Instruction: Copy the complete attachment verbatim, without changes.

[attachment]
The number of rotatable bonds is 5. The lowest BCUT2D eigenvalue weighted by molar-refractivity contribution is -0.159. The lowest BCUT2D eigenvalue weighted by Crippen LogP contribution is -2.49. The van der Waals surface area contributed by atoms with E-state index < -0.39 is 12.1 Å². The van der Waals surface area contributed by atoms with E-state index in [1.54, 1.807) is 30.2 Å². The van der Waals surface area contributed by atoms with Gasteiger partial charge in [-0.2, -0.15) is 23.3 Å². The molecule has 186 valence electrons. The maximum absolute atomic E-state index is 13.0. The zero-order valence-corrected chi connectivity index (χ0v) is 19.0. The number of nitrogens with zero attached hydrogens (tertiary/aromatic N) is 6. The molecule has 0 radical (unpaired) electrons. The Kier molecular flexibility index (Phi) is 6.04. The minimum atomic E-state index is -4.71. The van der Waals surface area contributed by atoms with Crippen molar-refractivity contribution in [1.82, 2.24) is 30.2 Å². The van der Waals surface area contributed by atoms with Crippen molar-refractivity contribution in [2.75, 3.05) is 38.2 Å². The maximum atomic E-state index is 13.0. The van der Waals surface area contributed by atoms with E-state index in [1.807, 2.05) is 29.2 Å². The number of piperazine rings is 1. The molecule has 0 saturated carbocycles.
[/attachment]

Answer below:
The number of rotatable bonds is 5. The lowest BCUT2D eigenvalue weighted by molar-refractivity contribution is -0.159. The lowest BCUT2D eigenvalue weighted by Crippen LogP contribution is -2.49. The van der Waals surface area contributed by atoms with E-state index < -0.39 is 12.1 Å². The van der Waals surface area contributed by atoms with E-state index in [1.54, 1.807) is 30.2 Å². The van der Waals surface area contributed by atoms with Gasteiger partial charge in [-0.2, -0.15) is 23.3 Å². The molecule has 186 valence electrons. The maximum absolute atomic E-state index is 13.0. The zero-order valence-corrected chi connectivity index (χ0v) is 19.0. The number of nitrogens with zero attached hydrogens (tertiary/aromatic N) is 6. The molecule has 0 radical (unpaired) electrons. The Kier molecular flexibility index (Phi) is 6.04. The minimum atomic E-state index is -4.71. The van der Waals surface area contributed by atoms with Crippen molar-refractivity contribution in [1.82, 2.24) is 30.2 Å². The van der Waals surface area contributed by atoms with Crippen molar-refractivity contribution in [2.75, 3.05) is 38.2 Å². The maximum atomic E-state index is 13.0. The van der Waals surface area contributed by atoms with E-state index in [1.807, 2.05) is 29.2 Å². The number of piperazine rings is 1. The molecule has 0 saturated carbocycles.